__Fire season informationOregon Dept. of Forestry says fire season in Central Oregon over

Oregon Dept. of Forestry says fire season in Central Oregon over

Oregon Dept. of Forestry says fire season in Central Oregon over

Wildfire generic

Fire season is over in Central Oregon. That’s the call by the Oregon Department of Forestry when it comes to lands that it protects.

This includes lands protected under the John Day Unit, including the Fossil Sub-Unit; the Prineville Unit, including the Sisters Sub-Unit; and The Dalles Unit.

OSF said during the 120 days of fire season, the majority of fires reported on its lands were started by people. Forty-five fires were started due to human activity, burning 57 acres, while 38 fires were started by lightning, burning 118 acres.

“Recent rain, combined with cooler fall weather has improved fuel conditions and moderated fire behavior.  Changing fall conditions such as dry periods and variable winds can still create circumstances where fire danger is increased, and the public is reminded to use caution in activities such as debris burning and mowing of dried grass,” ODF said in a statement.

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Here are more details from ODF:

Burning of slash piles or other debris from forest operations or fuels treatment projects will not be permitted until additional precipitation is received. All slash burning from forest operations requires a permit from your local ODF office.

Burning yard debris and the use of burn barrels may be allowed in some areas, however these fires should be kept small, and any surrounding fuel should be cleared away to reduce potential spread.  A fire tool, such as a shovel, and water or a fire extinguisher should be available to help control the fire if needed.  Fires should not be left unattended, should be DEAD OUT! and cool to the touch when you leave.  Check with your local fire district or ODF office for burning regulations in your area, to see if debris burning is allowed or not, including restrictions on campfires and recreational fires. Failure to follow burn permit instructions or burning on days when burning is not allowed may result in a citation or liability for fire suppression work.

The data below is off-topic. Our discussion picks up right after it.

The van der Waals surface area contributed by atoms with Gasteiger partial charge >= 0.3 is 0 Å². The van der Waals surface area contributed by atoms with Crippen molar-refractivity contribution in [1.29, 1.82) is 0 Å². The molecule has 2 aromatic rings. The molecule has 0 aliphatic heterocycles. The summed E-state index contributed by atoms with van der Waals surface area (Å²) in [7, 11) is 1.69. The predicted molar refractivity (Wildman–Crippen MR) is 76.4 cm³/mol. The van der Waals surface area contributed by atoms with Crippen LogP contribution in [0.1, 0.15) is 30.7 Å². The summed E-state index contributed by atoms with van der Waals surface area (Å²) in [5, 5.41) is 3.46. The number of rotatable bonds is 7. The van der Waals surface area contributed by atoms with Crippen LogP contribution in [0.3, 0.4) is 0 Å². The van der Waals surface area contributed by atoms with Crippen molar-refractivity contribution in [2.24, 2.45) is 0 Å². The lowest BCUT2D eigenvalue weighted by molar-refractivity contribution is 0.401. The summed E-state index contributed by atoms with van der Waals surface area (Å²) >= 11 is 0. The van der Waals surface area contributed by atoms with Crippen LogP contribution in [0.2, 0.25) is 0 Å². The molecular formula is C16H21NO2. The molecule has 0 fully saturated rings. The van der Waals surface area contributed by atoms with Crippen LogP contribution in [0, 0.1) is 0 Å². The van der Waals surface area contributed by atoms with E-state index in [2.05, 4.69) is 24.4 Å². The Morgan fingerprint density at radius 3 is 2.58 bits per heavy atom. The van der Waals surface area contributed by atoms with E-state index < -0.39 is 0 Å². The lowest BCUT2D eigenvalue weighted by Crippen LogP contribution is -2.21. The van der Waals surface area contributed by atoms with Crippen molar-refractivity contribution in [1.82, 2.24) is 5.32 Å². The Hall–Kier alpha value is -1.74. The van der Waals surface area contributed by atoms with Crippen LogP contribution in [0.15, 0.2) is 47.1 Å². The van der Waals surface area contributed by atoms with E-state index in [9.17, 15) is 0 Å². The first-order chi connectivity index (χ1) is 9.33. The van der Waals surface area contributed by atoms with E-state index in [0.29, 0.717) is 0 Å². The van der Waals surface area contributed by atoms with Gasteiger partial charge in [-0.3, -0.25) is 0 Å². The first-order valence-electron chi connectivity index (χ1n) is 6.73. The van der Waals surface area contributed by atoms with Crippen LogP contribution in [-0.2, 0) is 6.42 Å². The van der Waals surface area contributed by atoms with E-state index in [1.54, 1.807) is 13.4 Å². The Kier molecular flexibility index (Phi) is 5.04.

·        John Day Unit (Fossil Sub-Unit)—Burning yard debris and burn barrels is allowed.  No permit is required from ODF, check with your local fire department to determine if they require a permit.

·        Prineville Unit (Sisters Sub-Unit)—A burn permit from ODF or your local fire department is required for burning yard debris or using a burn barrel. 

·        The Dalles Unit—A burn permit from ODF or your local fire department is required for burning yard debris or using a burn barrel. 

When burning it is important to monitor the weather and be prepared for shifting and erratic winds which may spread fire outside the burn area.    Wildfires cause damage to Oregon’s natural resources, including affecting water, soil and air quality, and local communities.

Fire Season in the Central Oregon District began June 27th this year, lasting 120 days.  Of the 83 fires reported so far this year, 38 fires were caused by lightning, burning 118 acres and 45 were related to human actions, burning 57 acres.  The largest fire in the district was the 278-acre Fly Creek Fire near Lake Billy Chinook which burned 105 acres of ODF protection land.  97% of the fires burning on ODF protection were held at less than 10 acres this fire season.

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